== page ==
Just finished reading Tom Reiss’s The Orientalist. Reiss follows the trail of Kurban Said, who was a penname of Essad Bey, the mysterious and popular Weimar-era writer, who turns out to have been a Jew named Lev Nussimbaum. “Essad Bey” — “Kurban Said” was a popular writer of numerous books, orientalist fiction, most importantly Ali and Nino, and non-fiction, biographies of Tzar Nicholas II, Stalin, and the Prophet Mohammed. Born in 1905 to a Ukrainian Jewish family who migrated to Baku, Azerbaijan to make it rich in the oil business, Nussimbaum flees with his father after the Bolshevik Revolution in 1917. Instead of travelling west, they cross the Caspian Sea and take flight through modern-day Turkmenistan, down into Iran, back to Baku, and finally to Constantinople. There, under the spell of the Ottoman Empire in its final days, Nussimbaum contemplates a full blown romance for the Orient and Islam. Father and son settle in Paris, leave Paris, and continue on to Germany in the 1920s, right back into the maw of revolution, in order to go to school. It’s where he decides to convert to Islam, transforms himself into Essad Bey, becomes a writer.
One of the serious sides to this great yarn is the decadence of empires in their death knells, and the sheer wanton violence of revolution, in Russia and then in Germany in the 1920s. Essad Bey was, we learn, one of those popular writers of mid-brow stuff who eventually fade into obscurity. Attracted to wealth, glamour, and stability, he was always a monarchist, and, as Essad Bey, flirted briefly with extreme rightwing elements in Germany and with the fascists in Mussolini’s Italy. He winds up his last days in exile hiding out in a little Italian village on the Amalfi coast where, impoverished and alone, he develops some fatal disease that was to end his life. This is a tragic tale of the 20th century, told from the perspective of one of its victims. It’s a lot like Timothy Snyder’s Bloodlands and reminds me of Hannah Arendt’s Origins of Totalitarianism. All three texts link up Soviet communism with Nazi fascism, to see them as two parts to a single phenomenon, often allied in the early years in opposition to the liberal West and to western liberalism.
The other serious side to the story of Essad Bey has actually less to do with Jewishness and self-creation of Lev Nussimbaum and more to do with Islam and with an image of Islam. For Essad Bey, as told by Reiss, Islam and the Orient represented a human alternative to communism and Nazism. Despite his training at a Berlin institute for oriental studies, Bey is not so much an “orientalist” as much as an auto-orientalist. In contrast to the mix of local ethnic and religious nationalism developing at this time in the Caucuses, in the Orient of Essad Bey’s imagination, Islam is a full dress-up of the true religion of multiethnic tolerance and glittery cosmopolitanism. The Orient from which Nussimbaum came and of which he dreamed was “a mountainous realm insulated from political and ethnic conflict, a refuge where no secret policeman can follow and where anyone with the courage to climb down a rope into the abyss is accepted –in short, the Orient of the imagination” (p.225).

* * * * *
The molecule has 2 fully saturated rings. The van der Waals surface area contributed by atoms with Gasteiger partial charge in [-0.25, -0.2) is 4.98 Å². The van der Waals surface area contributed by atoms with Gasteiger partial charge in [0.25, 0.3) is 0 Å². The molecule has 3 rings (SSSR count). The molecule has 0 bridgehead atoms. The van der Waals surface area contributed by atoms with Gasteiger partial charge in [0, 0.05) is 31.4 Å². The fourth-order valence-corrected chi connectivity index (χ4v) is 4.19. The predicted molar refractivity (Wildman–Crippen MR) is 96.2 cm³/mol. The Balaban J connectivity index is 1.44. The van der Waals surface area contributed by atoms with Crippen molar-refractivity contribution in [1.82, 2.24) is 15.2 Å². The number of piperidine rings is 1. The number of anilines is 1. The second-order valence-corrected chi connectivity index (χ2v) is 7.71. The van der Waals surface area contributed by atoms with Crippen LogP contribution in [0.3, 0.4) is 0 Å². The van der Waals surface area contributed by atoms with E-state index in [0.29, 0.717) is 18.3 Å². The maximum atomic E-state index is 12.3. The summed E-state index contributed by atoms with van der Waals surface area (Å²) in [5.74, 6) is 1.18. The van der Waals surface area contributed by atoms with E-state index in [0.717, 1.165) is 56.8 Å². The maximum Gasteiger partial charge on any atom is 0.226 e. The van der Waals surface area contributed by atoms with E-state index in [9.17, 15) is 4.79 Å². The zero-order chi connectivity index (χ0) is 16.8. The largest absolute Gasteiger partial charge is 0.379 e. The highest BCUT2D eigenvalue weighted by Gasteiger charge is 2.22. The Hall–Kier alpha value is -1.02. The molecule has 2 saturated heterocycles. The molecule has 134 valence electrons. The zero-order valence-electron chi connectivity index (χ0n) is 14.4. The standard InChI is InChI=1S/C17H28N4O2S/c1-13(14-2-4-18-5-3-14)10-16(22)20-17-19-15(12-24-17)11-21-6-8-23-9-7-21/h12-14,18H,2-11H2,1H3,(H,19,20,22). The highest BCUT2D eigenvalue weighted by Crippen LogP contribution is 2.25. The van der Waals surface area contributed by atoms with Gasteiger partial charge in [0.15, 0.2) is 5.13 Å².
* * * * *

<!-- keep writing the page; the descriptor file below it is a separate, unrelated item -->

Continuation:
In tracking down and in the telling of this tale, Reiss tries to do justice to fantasy and fact. I’m not sure when this happened, but at some point in the reading, I began to get annoyed by the author continuing to refer to his subject as Lev or as Nussimbaum. Mirroring both the tabloid press of the day as well as the Gestapo and Italian fascist police reports, Reiss keeps coming back to Essad Bey’s “true identity” as Lev Nussimbaum, seeking to unmask the author as an uncommon Jew, not the exotic oriental sheik whom Essad Bey pretended to be. That doesn’t seem right to me. He spent his last days with a Koran by his bed, in cahoots with an equally obscure Oriental in a paratrooper’s uniform by the name of Ahmed Giamil Vacca-Mazzara, a fascist Italian fellow convert to Islam, who provided the money for Essad Bey’s gravestone.
So my problem with Reiss’s telling is why Reiss continues to refer to his subject as Lev or as Nussimbaum, as opposed to Essad Bey. On the one hand, maybe this had to do with the abiding isolation and danger which Essad Bey suffered in his final years, the fate of a Jew in Europe. This is to say, Essad Bey was (really) Lev Nussimbaum. There was no way he was not going to suffer the fate of the Jews in Nazi occupied Europe. On the other hand, we lose sight of the transformation, the fact as much as fantasy that Lev Nussimbaum was, in the end, Essad Bey. At some point in his telling, Reiss fails to make over the cultural transfer from Judaism to Islam, a particular invented sort of Islam peculiar to the author who the world knew by and who died under a name different than the one he was born into. The inability of Essad Bey to shake that Jewish identity reflects not so much masquerade as much as a historical tragedy.